My Thoughts on Plus Sized WarsPosted: June 16, 2015
At the weekend MWG and I watched Plus Sized Wars a Channel 4 documentary about the plus sized fashion industry. It’s available on their on demand service All 4 and I recommend checking it out.
We decided to watch it because one of MWG’s friends is off to work for one of the companies featured and had mentioned the show.
It was interesting to watch as it dealt with the challenges facing both sides. The plus sized brands (Yours, Evans and Taking Shape) had more customers but especially in Evans’ case, they had to struggle to look fashionable. My Mum once described Evans as “the fat lady shop” (she shopped there at the time) and it’s clear this was the brand’s image.
The companies needed to address what their audience wanted, and to do this they enrolled a group of plus sized fashion bloggers, to advise and model their collections. This was something MWG really liked because it showed that the company was interesting in using real women and listening to them.
It was cool to see and the bloggers seemed a nice bunch of ladies who got on well and who were pleased that finally the fashion industry was trying to cater for their body shape. It was wonderful to see these confident, stylish women talk passionately about their bodies and their acceptance of their differences.
Body positivity and confidence is a big deal, far too many women (and men) struggle to be comfortable in their own skin. Constant comparison with the narrow view of beauty the media puts forward is damaging to self esteem, happiness and can ruin lives.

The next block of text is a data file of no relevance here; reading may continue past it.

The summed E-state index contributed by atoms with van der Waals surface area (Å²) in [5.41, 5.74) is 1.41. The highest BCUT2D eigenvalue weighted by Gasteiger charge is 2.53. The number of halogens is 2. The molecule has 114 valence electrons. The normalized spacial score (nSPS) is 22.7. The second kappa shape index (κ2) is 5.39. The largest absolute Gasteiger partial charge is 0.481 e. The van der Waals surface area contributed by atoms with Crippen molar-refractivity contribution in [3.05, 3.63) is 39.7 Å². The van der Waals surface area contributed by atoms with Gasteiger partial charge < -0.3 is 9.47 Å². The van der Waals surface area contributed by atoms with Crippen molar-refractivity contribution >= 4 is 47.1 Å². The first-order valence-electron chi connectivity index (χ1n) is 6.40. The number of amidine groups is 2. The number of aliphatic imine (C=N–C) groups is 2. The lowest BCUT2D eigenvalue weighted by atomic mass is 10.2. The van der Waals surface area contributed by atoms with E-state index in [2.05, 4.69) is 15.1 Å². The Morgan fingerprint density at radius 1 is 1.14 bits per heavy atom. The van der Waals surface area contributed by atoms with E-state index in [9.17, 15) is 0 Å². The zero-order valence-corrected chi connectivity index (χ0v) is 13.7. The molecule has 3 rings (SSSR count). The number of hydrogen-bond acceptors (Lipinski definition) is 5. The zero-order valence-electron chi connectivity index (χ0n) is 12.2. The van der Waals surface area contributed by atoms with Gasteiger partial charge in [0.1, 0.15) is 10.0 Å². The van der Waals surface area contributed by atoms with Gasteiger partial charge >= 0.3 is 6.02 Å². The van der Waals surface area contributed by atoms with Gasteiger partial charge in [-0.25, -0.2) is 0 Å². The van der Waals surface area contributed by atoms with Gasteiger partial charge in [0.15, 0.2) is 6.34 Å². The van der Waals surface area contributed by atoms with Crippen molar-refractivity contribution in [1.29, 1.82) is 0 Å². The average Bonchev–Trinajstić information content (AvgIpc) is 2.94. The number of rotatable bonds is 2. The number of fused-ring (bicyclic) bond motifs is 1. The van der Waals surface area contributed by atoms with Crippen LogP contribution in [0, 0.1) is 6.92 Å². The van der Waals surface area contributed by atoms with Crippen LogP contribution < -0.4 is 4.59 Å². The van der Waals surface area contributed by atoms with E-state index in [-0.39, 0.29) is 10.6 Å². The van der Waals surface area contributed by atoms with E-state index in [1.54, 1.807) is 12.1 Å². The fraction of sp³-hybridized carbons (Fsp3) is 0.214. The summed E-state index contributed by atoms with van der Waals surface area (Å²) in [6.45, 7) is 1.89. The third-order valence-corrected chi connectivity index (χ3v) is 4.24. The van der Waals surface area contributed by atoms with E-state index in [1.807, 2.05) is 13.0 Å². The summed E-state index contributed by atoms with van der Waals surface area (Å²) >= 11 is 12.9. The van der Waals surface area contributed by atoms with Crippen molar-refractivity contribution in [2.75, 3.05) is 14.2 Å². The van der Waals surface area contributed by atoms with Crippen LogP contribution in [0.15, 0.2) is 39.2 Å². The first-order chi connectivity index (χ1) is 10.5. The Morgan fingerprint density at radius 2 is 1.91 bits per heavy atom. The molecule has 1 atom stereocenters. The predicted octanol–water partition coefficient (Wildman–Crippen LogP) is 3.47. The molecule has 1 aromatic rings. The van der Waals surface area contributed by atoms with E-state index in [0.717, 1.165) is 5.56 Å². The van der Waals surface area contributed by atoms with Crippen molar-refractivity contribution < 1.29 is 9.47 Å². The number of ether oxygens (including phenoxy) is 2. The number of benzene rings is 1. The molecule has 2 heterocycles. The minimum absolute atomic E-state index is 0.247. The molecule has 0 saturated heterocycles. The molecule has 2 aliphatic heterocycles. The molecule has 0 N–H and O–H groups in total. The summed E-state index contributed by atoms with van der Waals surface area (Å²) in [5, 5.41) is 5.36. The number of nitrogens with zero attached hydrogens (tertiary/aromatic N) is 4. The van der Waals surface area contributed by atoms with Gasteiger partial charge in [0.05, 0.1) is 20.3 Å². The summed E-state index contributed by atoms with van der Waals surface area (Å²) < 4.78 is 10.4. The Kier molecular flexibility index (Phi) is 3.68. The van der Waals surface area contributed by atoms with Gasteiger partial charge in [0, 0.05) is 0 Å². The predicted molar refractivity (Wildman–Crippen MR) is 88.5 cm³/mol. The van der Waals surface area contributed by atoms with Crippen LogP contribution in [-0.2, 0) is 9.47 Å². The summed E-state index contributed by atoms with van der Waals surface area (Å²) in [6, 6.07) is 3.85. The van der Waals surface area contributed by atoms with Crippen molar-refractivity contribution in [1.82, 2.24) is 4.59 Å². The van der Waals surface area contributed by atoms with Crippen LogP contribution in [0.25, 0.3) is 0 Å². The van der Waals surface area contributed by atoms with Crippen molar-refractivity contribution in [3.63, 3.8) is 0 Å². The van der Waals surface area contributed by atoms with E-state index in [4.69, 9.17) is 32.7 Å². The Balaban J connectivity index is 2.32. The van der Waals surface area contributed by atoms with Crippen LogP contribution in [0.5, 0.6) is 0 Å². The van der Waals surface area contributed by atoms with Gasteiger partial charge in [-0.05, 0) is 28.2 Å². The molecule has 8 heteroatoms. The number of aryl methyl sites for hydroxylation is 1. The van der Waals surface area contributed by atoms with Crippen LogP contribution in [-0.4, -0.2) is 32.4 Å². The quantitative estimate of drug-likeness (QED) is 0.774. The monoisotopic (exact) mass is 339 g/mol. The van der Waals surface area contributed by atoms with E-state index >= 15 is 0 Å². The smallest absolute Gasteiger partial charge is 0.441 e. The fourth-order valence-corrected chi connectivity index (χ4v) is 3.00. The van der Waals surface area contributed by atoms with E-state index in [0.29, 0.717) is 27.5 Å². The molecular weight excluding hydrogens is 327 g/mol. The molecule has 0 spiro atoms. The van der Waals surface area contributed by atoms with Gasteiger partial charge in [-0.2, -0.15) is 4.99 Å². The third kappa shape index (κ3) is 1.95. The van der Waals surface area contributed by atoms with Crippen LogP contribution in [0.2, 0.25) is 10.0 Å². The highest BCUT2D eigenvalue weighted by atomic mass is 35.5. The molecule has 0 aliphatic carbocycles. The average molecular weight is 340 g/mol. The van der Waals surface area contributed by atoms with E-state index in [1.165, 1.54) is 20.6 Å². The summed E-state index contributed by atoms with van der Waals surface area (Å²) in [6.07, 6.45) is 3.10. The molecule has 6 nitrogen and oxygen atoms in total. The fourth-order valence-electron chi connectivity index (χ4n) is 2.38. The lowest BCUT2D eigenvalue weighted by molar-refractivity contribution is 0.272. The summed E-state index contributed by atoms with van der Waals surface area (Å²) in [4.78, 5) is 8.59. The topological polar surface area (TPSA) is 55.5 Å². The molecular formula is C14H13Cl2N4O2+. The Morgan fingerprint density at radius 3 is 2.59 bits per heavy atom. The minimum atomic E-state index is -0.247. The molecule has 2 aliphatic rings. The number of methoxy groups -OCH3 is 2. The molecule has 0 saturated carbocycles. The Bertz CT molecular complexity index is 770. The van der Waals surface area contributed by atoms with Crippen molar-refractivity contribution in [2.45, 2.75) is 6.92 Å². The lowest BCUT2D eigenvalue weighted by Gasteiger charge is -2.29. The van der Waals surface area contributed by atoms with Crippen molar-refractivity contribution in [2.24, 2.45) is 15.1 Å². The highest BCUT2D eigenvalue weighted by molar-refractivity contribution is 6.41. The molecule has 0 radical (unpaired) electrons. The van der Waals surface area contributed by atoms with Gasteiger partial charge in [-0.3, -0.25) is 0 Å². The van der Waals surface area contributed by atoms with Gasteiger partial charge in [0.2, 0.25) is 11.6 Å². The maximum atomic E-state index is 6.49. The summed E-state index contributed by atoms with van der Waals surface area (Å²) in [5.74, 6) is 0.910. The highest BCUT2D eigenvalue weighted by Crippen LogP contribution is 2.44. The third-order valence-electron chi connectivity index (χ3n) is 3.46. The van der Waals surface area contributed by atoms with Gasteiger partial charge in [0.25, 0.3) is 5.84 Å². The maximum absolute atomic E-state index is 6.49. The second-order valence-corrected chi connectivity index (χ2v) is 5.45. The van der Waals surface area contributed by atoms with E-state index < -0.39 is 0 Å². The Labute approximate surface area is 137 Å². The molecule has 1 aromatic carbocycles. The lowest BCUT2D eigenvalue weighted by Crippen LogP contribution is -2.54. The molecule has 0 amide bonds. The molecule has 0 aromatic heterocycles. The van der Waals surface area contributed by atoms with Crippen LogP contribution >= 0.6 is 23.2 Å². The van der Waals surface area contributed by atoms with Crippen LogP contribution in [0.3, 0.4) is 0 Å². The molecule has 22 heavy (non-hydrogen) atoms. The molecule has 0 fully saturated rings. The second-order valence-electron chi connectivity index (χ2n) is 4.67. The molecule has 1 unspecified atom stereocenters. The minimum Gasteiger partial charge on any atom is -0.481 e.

The bloggers were doing good work in changing this, in showing that you can be confident and stylish regardless of your size (one of the designers interviewed said that he wasn’t there to talk about size, but style and said simply “style has no size”). The bloggers showed a different path, a path of acceptance and happiness. They argued that fashion should be for everyone and that bigger women shouldn’t be left out, pushed to the side and given dull, shapeless outfits.
Hear, hear I say.
The bloggers’ online popularity meant that the fashion world had to listen. If there are thousands of people saying one thing or following these blogs it was simply good business to try and cater to them. The bloggers were actually changing things, being involved in the process and helping these companies move forward.
MWG, a voluptuous girl herself, thought this was a very good thing, that “real people” were used as models, replacing the previous use of slightly bigger models who still didn’t really reflect the customer. And she also liked that the people interviewed were respectful and that the show’s tone mirrored this.
Of course, with documentaries like this the real strength and interest comes from the personalities involved and their own stories. The bloggers, including Bethany Rutter (Arched Eyebrow), Callie Thorpe (From the Corners of the Curve) and Danielle Vanier (self-titled) were engaging, vocal and charming in their interviews.